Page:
In October 1989, the United States Attorney provided copies of relevant medical records and other documents to plaintiff's attorneys, and a deposition of one of the medical witnesses was conducted. In March 1990, roughly 14 months after receiving defendant's answer, plaintiff's attorneys first served interrogatories upon the United States seeking, among other things, to determine the basis for the government's claim of insufficiency of process. Following a review of its records, the United States responded in May 1990, indicating that service of process upon the Attorney General had not been effected in compliance with Rule 4(d) (4) and that plaintiff's complaint was thus subject to a motion to dismiss under Rule 4(j). On receipt of this answer, plaintiff's attorneys still did not take prompt action to remedy the defect in service.
In July 1990, the United States moved to dismiss plaintiff's complaint for insufficiency of service of process. In response to this motion, on August 6, 1990, plaintiff's attorneys first served a copy of the summons and complaint upon the Attorney General, some 17 months after the period for proper service upon the United States had expired. Plaintiff opposed the government's motion to dismiss by cross-moving for leave to file an amended complaint under Fed. R. Civ. P. 15(a), arguing that by completing proper service on the amended complaint the original defect in service would be "cured."
In a bench ruling in September 1990, Judge Munson granted the government's motion to dismiss for failure to effect timely service upon the United States, and he also denied plaintiff's cross-motion to amend the complaint. The judge found that plaintiff's defective service on the Attorney General was the product of her attorneys' mistake and could not be deemed adequate on the ground of "good cause" or "justifiable excuse." He also noted that amending the complaint by adding a new named party does not change the party against whom the complaint was originally filed nor obviate the necessity of complying with the service requirements for the initial complaint under Rule 4(d) (4).
Immediately after Judge Munson's ruling and on the same day, September 21, 1990, plaintiff commenced a second suit against the United States, stating claims virtually identical to those in her first complaint. Shortly thereafter, plaintiff's attorneys effected proper service on both the United States Attorney and the Attorney General in compliance with Rule 4(d) (4). The United States thereafter moved to dismiss this action on the ground that it was barred by the applicable statute of limitations.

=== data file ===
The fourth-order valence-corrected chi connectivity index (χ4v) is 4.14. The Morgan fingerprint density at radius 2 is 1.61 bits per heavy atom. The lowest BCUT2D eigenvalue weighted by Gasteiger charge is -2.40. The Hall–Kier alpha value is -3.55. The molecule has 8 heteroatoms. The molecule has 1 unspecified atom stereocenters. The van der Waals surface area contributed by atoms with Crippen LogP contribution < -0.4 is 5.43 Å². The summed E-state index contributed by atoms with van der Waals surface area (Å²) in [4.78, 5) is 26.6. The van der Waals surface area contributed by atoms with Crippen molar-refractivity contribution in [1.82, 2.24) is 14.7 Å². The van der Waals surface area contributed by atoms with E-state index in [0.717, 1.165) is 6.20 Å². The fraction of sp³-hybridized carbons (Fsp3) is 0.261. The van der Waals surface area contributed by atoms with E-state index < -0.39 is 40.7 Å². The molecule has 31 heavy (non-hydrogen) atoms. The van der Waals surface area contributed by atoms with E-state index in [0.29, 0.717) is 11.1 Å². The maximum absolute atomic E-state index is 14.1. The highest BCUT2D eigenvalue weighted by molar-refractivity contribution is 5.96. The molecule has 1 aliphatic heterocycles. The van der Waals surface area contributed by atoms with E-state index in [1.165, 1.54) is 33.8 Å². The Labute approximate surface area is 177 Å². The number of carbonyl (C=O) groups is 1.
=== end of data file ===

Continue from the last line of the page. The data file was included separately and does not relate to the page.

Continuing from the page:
In a bench ruling in December 1990, Judge Cholakis dismissed plaintiff's second complaint with prejudice, pursuant to Fed. R. Civ. P. 12 and 28 U.S.C. § 2401(b), which provides that " [a] tort claim against the United States shall be forever barred unless ... action is begun within six months after the date of mailing, by certified or registered mail, of notice of final denial of the claim by the agency to which it was presented." The judge rejected plaintiff's contention that the filing of her first action tolled the applicable statute of limitations, thus allowing her a few days to commence another action following dismissal of her initial complaint. Rather, the judge held that in an action where service is not effected within 120 days of filing and where the statute of limitations has run during that 120-day period, a Rule 4(j) dismissal effectively dismisses the action with prejudice. Accordingly, the judge granted the government's motion to dismiss plaintiff's second complaint with prejudice. This consolidated appeal followed.
Plaintiff first argues that Judge Munson should not have dismissed her initial complaint because her failure to serve the Attorney General within the required 120-day period was excusable for "good cause" under Rule 4(j).
Relying upon our recent decision in Zankel v. United States, 921 F.2d 432, 436-38 (2d Cir. 1990), plaintiff identifies various instances of allegedly misleading government conduct that served either to obscure or to minimize the significance of the alleged defect in process, thus implying that plaintiff's attorneys' failure to remedy that defect was for "good cause." The first instance concerns the government's linkage of its insufficiency of process defense in its initial answer with the claim that the statute of limitations on plaintiff's action had expired under 28 U.S.C. § 2401. This linkage, argues plaintiff, involved a misstatement of the law that obscured the real ground of the insufficiency of process defense.